That IS the real question, right? What if they don't do the right thing with their new-found wealth? And what about the companies that pay nothing, or pay next to nothing now - why aren't they papering the country with new factories, new investment, new jobs and higher wages? Again, Ryan's answer was enlightening. What if the corporations don't do the right thing?
That's still not an excuse not to put American businesses on a more level playing field with the rest of the world. Here's the dirty truth of the matter. We live in a global economy whether we like it or not. 
So -- the fact that we're tossing this gigantic, even bigly bone to corporations, knowing that they might just continue to act the way they do today - that's no reason not to do it. Sheesh, Inskeep - what on earth are you smoking?  Ryan didn't actually go that far, but he did go this far:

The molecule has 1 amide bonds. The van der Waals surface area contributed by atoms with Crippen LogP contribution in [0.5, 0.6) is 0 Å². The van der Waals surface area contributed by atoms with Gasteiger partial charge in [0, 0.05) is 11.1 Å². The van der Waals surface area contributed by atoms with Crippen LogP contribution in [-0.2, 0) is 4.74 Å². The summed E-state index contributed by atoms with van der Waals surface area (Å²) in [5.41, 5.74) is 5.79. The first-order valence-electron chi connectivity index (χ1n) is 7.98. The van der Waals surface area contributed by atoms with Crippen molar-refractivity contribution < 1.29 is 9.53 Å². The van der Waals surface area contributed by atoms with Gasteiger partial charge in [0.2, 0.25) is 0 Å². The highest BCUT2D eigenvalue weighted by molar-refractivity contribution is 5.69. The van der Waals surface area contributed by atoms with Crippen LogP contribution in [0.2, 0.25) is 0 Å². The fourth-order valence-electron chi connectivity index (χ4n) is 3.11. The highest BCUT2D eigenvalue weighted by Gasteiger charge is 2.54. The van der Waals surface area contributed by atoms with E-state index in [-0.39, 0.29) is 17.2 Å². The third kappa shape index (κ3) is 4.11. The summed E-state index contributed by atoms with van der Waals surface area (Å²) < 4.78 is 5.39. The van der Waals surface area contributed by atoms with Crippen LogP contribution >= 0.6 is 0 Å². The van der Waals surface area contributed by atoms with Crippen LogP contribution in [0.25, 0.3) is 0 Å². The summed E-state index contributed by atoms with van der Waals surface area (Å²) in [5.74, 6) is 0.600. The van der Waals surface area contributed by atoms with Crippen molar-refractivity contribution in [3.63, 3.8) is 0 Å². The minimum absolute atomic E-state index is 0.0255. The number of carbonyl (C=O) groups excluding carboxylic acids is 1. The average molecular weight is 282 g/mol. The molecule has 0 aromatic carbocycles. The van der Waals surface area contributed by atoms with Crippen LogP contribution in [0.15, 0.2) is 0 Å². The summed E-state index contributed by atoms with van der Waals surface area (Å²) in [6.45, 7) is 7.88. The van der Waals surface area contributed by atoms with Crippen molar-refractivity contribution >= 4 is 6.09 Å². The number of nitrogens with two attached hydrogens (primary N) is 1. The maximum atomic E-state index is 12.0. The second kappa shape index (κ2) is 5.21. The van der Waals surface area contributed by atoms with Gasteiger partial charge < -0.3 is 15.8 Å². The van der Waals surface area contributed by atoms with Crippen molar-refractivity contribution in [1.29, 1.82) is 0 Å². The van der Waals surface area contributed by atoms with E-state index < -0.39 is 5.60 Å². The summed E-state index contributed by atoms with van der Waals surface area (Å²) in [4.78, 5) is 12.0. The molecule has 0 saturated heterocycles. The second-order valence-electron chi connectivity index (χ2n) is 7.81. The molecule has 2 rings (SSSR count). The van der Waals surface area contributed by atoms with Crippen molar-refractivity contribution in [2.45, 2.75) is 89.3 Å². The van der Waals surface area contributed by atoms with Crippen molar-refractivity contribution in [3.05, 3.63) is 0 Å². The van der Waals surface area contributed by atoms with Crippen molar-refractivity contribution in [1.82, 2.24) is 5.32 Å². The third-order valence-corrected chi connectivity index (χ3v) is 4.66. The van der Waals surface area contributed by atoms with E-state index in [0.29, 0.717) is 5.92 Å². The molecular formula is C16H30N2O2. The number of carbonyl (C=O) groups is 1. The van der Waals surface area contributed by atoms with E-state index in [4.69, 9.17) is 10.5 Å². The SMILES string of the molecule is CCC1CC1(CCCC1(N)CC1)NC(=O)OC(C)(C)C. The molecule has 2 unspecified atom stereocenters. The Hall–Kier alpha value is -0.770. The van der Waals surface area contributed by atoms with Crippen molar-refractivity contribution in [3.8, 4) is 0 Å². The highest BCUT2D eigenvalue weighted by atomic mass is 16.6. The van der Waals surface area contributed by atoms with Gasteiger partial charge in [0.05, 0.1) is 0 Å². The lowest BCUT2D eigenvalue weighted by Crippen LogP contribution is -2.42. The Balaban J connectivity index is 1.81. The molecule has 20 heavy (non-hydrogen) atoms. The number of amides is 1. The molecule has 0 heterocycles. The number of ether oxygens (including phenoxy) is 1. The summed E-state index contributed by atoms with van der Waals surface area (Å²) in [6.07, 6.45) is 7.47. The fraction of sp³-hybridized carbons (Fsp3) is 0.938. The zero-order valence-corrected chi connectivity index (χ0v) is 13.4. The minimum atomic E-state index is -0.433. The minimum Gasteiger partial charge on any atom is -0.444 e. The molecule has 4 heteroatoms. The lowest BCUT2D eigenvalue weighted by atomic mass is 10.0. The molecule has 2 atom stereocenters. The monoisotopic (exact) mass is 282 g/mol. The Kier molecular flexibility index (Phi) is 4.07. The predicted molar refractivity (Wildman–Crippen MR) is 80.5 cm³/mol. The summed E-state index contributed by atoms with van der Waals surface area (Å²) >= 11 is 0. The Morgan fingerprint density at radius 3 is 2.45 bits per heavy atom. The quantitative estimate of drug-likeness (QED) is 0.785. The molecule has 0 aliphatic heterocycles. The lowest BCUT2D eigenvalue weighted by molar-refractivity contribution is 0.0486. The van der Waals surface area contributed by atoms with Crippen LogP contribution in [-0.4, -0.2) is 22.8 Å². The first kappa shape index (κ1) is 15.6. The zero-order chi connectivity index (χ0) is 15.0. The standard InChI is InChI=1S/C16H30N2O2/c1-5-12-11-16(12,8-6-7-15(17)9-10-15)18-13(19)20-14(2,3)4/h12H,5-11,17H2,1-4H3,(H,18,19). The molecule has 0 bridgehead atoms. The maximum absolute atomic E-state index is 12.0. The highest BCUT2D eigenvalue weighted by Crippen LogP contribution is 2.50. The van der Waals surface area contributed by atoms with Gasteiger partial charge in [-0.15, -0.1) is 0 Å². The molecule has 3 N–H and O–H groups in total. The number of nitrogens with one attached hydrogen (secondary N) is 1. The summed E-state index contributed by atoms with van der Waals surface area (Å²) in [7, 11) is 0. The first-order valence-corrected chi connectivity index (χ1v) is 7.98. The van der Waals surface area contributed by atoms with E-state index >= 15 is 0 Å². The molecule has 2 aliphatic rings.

So what is happening in America is American businesses are leaving, going to other countries, building factories in other countries and foreign companies are buying American companies.  This is costing us jobs. It's costing us economic growth. It's removing headquarters from our communities, which - there goes the United Way campaign, there go the jobs. And so, I don't think any of these arguments hold a candle to the fact that we better get competitive with the way we tax our businesses so we can make an incentive to keep businesses in America. 
He cites a conversation he had with a major corporate executive.